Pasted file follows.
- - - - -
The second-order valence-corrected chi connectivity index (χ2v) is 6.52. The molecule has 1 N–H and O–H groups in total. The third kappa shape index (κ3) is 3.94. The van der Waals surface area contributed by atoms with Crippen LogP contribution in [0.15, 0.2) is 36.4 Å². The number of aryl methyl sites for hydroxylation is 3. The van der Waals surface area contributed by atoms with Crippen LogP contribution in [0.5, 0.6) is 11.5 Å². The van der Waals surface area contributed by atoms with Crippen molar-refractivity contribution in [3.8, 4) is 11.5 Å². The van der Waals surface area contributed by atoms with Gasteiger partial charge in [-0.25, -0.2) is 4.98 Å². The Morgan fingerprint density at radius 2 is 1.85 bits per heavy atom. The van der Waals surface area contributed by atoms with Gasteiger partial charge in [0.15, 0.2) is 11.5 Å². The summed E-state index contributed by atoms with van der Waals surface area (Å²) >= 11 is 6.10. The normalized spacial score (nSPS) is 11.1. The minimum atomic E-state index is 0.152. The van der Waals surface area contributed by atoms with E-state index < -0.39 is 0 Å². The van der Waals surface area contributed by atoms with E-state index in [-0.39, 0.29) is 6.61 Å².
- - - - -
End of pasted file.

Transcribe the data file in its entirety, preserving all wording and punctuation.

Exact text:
The second-order valence-corrected chi connectivity index (χ2v) is 6.52. The molecule has 1 N–H and O–H groups in total. The third kappa shape index (κ3) is 3.94. The van der Waals surface area contributed by atoms with Crippen LogP contribution in [0.15, 0.2) is 36.4 Å². The number of aryl methyl sites for hydroxylation is 3. The van der Waals surface area contributed by atoms with Crippen LogP contribution in [0.5, 0.6) is 11.5 Å². The van der Waals surface area contributed by atoms with Crippen molar-refractivity contribution in [3.8, 4) is 11.5 Å². The van der Waals surface area contributed by atoms with Gasteiger partial charge in [-0.25, -0.2) is 4.98 Å². The Morgan fingerprint density at radius 2 is 1.85 bits per heavy atom. The van der Waals surface area contributed by atoms with Gasteiger partial charge in [0.15, 0.2) is 11.5 Å². The summed E-state index contributed by atoms with van der Waals surface area (Å²) >= 11 is 6.10. The normalized spacial score (nSPS) is 11.1. The minimum atomic E-state index is 0.152. The van der Waals surface area contributed by atoms with E-state index < -0.39 is 0 Å². The van der Waals surface area contributed by atoms with E-state index in [-0.39, 0.29) is 6.61 Å².